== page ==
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VIT confers a protective effect against HFD-related upregulation of hepatic NF-κB signaling pathway to a greater extent than MIT

HFD mice had significantly higher serum levels of TNF-α and IL-6, higher hepatic TBARS levels, higher hepatic nuclear NF-κB p65 protein in conjunction with significantly higher hepatic mRNA levels of lgals3, ly6d, timp1, and col1a1 than those of SCD mice (Fig. 5A–F), suggesting that chronic exposure to HFD results in upregulation of the NF-κB signaling pathway in the liver that is associated with inflammation and/or fibrosis.

FIGURE 5

FIGURE 5

On the other hand, both VIT and MIT interventions during the second half of the 16-wk HFD course resulted in a protective effect against HFD-related upregulation of the hepatic NF-κB signaling pathway (Fig. 5A). HFD + VIT and HFD + MIT mice had significantly lower serum levels of TNF-α and IL-6, lower hepatic TBARS levels, and lower hepatic nuclear NF-κB p65 protein than those of HFD mice (Fig. 5B–E). Interestingly enough, HFD + VIT mice had significantly lower serum levels of TNF-α and IL-6, lower hepatic TBARS levels, and lower hepatic nucleus NF-κB p65 protein expression in conjunction with higher cytosolic IκBα protein expression than those of HFD + MIT mice (Fig. 5B–E). In addition, HFD + VIT mice had significantly lower hepatic mRNA levels of lgals3, ly6d, timp1, and col1a1 than those of HFD + MIT mice (Fig. 5F), suggesting that the protective effect of exercise training against upregulation of the NF-κB downstream targets in the liver is in an intensity-dependent manner.

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DISCUSSION

In this study, we found that mice fed with HFD for a period of 16 wk developed obesity, dyslipidemia, hyperglycemia and hyperinsulinemia, impaired whole body insulin sensitivity, elevated expression of markers for the liver damage, and histology-based hepatic steatosis. In particular, hypoadiponectinemia and downregulation of hepatic AdipoR2 and its downstream targets as well as upregulation of hepatic NF-κB and its downstream targets were observed concurrently with these NAFLD outcomes. Together, the current findings suggested that chronic exposure to HFD results in reduced oxidation of fatty acids and/or mitochondrial biogenesis (27) as well as enhanced de novo lipogenesis and/or TAG accumulation in the liver (51), collectively contributing to the development of hepatic steatosis in conjunction with an obese and impaired glucose homeostasis in C57B/6 mice. The current findings also suggested that chronic exposure to HFD may enhance the severity of NAFLD by activating the NF-κB signaling pathway and/or suppressing the adiponectin-AdipoR2 signaling pathway in the liver (26,39).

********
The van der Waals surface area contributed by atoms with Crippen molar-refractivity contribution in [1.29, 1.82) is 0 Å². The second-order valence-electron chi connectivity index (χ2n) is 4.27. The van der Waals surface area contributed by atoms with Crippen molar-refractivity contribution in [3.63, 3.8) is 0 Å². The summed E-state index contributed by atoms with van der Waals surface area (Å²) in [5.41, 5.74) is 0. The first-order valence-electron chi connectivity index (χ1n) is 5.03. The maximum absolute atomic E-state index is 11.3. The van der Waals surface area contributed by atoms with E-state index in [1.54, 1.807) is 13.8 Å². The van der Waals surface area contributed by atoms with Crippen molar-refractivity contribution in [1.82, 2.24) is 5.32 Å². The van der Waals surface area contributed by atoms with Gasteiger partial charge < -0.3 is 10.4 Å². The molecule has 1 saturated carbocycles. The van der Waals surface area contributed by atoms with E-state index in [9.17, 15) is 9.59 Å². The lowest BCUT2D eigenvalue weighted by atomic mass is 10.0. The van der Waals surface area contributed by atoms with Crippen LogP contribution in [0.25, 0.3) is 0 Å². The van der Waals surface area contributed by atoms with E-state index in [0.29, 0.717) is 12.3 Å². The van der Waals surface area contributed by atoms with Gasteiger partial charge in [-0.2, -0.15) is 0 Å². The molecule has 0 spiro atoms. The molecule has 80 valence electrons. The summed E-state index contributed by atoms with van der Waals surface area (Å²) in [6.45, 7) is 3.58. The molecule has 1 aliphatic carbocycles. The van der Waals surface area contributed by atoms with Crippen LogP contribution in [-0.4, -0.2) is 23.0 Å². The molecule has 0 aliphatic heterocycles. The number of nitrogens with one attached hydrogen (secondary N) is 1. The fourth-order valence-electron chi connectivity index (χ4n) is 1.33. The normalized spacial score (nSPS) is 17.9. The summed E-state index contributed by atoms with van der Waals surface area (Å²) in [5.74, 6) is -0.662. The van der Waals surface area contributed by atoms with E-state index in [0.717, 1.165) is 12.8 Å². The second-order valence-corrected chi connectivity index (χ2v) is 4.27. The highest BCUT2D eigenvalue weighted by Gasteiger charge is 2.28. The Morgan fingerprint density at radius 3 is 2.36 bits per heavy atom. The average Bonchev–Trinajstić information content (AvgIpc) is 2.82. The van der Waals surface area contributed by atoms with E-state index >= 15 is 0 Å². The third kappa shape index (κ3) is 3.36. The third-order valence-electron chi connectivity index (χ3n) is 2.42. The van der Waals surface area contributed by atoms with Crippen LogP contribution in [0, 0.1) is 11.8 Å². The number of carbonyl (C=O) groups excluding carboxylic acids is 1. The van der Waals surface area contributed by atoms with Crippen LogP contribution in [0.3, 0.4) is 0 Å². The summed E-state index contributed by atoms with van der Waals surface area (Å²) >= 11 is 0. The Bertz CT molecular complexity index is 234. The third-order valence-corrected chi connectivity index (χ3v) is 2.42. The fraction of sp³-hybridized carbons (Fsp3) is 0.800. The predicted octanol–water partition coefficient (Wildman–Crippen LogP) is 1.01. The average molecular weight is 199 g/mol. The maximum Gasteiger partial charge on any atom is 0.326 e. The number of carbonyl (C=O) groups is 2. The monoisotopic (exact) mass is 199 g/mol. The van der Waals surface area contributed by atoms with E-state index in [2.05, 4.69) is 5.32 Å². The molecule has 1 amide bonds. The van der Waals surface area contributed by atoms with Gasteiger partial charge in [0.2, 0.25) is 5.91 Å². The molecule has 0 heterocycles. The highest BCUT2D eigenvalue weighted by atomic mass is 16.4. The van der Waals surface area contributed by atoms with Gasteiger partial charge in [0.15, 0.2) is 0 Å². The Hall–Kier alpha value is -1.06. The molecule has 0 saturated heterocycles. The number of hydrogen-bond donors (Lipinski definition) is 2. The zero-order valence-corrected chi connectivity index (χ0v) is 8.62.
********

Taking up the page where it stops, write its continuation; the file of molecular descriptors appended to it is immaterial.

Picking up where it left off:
To study the effectiveness of exercise training intensity on the NAFLD outcomes associated with HFD, VIT and MIT were introduced during the second half of the 16-wk HFD regimen. We are the first to report that although both VIT and MIT were effective at alleviating hepatic steatosis as well as the obese and impaired glucose tolerance phenotype, the therapeutic effect of exercise training against hepatic steatosis was in an intensity-dependent manner. In addition, we find that the intensity-dependent protective effect of exercise training against hepatic steatosis was associated with greater activation on hepatic AMPK and its downstream targets as well as greater suppressive effect on hypoadiponectinemia, downregulation of hepatic AdipoR2, and dysregulation of its downstream targets as well as upregulation of NF-κB–associated proteins in the liver compared with those in MIT.

AMPK is activated in the liver by metabolic changes imposed by acute and chronic nutritional stresses (17,48), leading to increased oxidation of fatty acids and simultaneous inhibition of hepatic de novo lipogenesis, cholesterol synthesis, and glucose production as well as enhanced expression of genes involved in mitochondrial biogenesis (17,48). In addition, HMW adiponectin has greater binding affinity for AdipoR2 in the liver. Signaling molecules activated by adiponectin include AMPK, p-38 MARK, and PPARα. Of them, AMPK acts as a major downstream component of adiponectin signaling (18). Together, the findings of this study suggest that there may be an exercise intensity threshold for enhancing gene expression associated with fatty acid oxidation and/or mitochondrial biogenesis (i.e., PPARα, CPT1a, Cyp4a10, Cyp2e1, and Cox4i1) in the liver (27) and for suppressing gene expression associated with de novo lipogenesis and/or TAG accumulation (i.e., SREBP1c, ACC, FAS, Irs2, CD36, and lipin1) (8) as well as inflammation and/or fibrosis (i.e., NF-κB, lgals3, ly6d, timp1, and col1a1) in the liver (3).

Our findings are consistent with the findings reported by Haram et al. (11). Haram et al. (11) compared the effectiveness of aerobic interval training versus continuous moderate-intensity exercise on the metabolic syndrome of rats artificially selected for low aerobic capacity. Both aerobic interval training and continuous moderate-intensity exercise were found to reduce cardiovascular risk factors associated with the metabolic syndrome and the magnitude of the suppressive effect was in an intensity-dependent manner, especially at improving insulin sensitivity in the liver, improving endothelial function in the aorta, and reducing uptake of free fatty acids and de novo lipogenesis in fat tissue. On the other hand, Linden et al. (25) investigated whether high-intensity and interval training was as effective as moderate-intensity and continuous exercise training at alleviating NAFLD outcomes in an obese and diabetic phenotype using Otsuka Long-Evans Tokushima fatty rats. In this study, both MIT and VIT were found to be effective at alleviating the metabolic complications of NAFLD, including simple hepatic steatosis, inflammation, and fibrosis. In contrast to our current findings, however, they did not find any significant intensity-dependent difference in the benefits of exercise training on NAFLD outcomes in this animal model.